Kickstarter is often seen as an equalizer in the table world. The case in point is a recent and extremely successful project by Magpie Games. His Avatar Legends: The Role-Playing Game campaign raised more than $ 9.5 million earlier this year, a record for a TTRPG on this platform. Of course, Kickstarter can’t help everyone since it doesn’t allow residents of certain countries to use its service. Many independent presses recognize this limitation, and Possum Creek in particular has taken steps to help bring out-of-residence designer games to the big stage.

Image: Possum Creek

The Tenderly Haunted Ghost TTRPG by Jamila R. Nedjadi, Our lair, is Possum Creek’s most recent project. Nedjadi, who lives in the Philippines, is outside of Kickstarter-authorized countries of residence. Possum Creek uses its platform to directly uplift marginalized creators in specific and positive ways, working to create a more equitable industry while posting fantastic and deserving work.

Exalted Funeral is another press that doesn’t just market itself as an independent press. Working with a roster of writers, Exalted Funeral is a full-service press that also maintains an online storefront, allowing for greater distribution of physical copies of indie games. By selling bigger games (by independent standards) like Mork borg and Mothership, Exalted Funeral is gaining an audience to release its own unique Kickstarters while supporting writers like momatoes and Anna Urbanek.

BOW, written by momatoes, is a post-apocalyptic adventure where players face the end of the world. This is one of the many Kickstarter projects of Exalted Funeral. This partnership once again gave an author access to Kickstarter who would not have been able to use the service otherwise, as momatoes lives and works in the Philippines. The herbalist’s primer is another example. The system independent book details real plants and their traditional folklore uses, making it convenient for both real-world plant magic practitioners and fantasy games. He won over $ 814,000 on Kickstarter, an amount that puts Exalted Funeral on par with more well-known publishers.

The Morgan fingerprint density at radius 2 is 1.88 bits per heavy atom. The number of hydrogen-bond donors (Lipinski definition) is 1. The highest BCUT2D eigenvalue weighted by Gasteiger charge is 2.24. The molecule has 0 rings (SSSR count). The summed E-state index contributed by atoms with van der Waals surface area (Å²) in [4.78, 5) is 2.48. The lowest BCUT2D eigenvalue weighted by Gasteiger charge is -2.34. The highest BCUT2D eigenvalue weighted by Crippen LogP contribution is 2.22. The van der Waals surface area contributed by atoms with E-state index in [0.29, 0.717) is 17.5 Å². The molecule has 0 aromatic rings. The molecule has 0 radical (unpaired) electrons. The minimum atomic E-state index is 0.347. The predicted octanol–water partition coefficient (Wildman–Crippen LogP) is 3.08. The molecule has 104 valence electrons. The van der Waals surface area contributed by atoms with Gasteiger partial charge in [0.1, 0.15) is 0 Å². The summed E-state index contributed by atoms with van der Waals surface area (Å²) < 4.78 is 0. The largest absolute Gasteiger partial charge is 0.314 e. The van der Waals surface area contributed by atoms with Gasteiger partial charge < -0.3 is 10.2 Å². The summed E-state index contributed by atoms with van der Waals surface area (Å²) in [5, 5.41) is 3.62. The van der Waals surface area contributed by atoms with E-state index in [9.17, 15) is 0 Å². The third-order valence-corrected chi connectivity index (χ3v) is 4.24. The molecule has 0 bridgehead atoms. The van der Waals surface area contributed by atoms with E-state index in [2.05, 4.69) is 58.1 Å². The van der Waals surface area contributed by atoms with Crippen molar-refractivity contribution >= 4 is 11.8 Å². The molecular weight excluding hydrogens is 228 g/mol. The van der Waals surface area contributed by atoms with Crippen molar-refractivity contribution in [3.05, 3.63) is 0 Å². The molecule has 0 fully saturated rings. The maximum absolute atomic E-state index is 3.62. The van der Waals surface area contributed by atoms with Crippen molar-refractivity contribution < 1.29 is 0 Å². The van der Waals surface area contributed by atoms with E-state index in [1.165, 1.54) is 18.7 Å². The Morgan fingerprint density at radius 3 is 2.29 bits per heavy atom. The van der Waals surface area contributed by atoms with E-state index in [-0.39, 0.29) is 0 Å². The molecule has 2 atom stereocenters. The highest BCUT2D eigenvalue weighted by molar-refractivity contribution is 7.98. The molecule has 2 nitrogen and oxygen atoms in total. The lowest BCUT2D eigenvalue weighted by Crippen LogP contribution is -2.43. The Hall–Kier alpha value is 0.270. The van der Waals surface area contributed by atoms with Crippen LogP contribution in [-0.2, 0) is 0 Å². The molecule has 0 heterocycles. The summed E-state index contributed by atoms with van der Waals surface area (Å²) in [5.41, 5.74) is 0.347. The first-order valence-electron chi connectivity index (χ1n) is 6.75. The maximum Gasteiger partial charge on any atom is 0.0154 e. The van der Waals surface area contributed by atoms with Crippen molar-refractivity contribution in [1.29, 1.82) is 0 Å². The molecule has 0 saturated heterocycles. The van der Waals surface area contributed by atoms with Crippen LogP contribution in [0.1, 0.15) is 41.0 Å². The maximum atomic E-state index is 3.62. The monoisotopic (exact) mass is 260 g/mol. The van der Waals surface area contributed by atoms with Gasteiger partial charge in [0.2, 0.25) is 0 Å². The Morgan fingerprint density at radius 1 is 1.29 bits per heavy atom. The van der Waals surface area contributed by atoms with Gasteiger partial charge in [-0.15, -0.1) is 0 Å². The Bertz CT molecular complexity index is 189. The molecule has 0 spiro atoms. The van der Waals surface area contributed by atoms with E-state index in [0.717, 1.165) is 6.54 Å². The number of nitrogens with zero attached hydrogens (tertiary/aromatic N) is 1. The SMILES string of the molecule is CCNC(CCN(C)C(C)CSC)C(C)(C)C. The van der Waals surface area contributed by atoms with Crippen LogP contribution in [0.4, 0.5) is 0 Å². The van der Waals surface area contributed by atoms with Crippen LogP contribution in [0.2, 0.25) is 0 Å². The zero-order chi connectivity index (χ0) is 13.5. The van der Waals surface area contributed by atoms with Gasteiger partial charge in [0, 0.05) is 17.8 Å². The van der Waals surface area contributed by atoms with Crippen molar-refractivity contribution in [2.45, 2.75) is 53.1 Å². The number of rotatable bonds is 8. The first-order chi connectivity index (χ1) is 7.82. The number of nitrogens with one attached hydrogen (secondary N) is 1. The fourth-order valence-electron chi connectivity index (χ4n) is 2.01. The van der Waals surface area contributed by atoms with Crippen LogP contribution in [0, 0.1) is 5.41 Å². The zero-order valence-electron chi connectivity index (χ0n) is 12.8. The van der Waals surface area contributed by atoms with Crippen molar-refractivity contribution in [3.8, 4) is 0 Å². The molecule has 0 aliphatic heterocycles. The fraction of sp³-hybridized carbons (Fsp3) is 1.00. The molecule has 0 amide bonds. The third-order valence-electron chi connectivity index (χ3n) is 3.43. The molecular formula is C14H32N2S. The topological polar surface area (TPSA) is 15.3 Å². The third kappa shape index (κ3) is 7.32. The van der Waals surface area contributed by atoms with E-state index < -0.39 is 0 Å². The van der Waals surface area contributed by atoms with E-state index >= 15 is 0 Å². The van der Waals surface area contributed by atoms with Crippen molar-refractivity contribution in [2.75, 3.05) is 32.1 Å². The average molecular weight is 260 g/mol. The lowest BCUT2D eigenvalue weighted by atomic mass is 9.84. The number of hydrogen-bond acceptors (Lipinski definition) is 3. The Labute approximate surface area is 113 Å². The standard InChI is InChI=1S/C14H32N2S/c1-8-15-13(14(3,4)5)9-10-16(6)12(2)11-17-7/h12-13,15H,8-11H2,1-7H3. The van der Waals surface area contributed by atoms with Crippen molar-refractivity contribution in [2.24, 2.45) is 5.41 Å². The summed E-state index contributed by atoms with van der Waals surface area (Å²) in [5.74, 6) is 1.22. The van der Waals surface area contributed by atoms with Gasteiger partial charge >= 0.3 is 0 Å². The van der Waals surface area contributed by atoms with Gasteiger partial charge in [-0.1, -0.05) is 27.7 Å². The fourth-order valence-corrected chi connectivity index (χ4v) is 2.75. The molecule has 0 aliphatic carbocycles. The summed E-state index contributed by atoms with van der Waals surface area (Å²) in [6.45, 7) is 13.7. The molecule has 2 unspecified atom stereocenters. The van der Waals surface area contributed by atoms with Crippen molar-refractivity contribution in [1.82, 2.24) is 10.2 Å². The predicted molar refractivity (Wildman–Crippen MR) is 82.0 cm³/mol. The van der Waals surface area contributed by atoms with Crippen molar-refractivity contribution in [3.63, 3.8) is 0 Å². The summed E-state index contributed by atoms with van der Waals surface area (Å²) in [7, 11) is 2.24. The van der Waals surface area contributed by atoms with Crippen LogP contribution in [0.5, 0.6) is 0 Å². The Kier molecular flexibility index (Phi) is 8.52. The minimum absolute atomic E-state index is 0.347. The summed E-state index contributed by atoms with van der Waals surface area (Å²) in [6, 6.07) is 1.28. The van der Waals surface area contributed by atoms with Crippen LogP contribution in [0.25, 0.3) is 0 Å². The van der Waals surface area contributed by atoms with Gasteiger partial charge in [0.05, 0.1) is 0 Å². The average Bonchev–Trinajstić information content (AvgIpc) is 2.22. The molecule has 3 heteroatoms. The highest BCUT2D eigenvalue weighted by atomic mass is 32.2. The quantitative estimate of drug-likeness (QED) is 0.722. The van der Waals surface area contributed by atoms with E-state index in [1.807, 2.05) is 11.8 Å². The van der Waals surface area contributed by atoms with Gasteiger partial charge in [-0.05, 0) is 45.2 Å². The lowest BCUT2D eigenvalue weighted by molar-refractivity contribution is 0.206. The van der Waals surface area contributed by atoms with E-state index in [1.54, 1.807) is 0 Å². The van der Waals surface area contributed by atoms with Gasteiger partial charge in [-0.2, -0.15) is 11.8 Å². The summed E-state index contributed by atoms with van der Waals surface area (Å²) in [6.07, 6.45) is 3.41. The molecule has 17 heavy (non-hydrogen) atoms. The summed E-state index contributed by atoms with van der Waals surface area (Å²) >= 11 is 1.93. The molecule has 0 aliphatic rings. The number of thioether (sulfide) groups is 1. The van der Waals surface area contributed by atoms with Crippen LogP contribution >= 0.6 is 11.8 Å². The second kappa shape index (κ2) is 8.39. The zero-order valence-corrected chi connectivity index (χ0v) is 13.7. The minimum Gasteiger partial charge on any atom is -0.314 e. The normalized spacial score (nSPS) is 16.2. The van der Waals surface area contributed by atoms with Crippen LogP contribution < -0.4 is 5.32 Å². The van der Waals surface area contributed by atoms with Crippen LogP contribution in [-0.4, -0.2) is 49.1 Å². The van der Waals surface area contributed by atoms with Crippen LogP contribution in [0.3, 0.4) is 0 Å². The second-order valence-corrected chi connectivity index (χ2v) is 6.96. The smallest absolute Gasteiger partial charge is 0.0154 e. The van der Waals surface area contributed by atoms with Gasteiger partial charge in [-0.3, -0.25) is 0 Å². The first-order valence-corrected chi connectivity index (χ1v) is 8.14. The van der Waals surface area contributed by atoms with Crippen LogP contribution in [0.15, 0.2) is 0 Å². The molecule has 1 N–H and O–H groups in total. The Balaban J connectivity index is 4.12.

A copy of Anna Urbanik's Herbalist's Primer in a field of flowers.

Image: Exalted Funeral

All of these presses strive to establish alternative publishing partners to the big game companies. But, in addition to the economic benefits for creators, they also offer potentially more ethical options for picky consumers. Many of those angry at the supposedly hostile work environments reported by some workers at Wizards of the Coast and Pathfinder’s publisher Paizo now have smaller, more nimble businesses to spend their money on.

Independent presses like Gauntlet Publishing, Exalted Funeral, and Possum Creek Games focus on the authors and artists they work with, allowing them to stay in control of their work. And, perhaps most importantly, they keep the money flowing in and through a growing community of game makers. As the scene diversifies, it must also become more equitable, and small presses are paving the way for a more sustainable TTRPG ecosystem.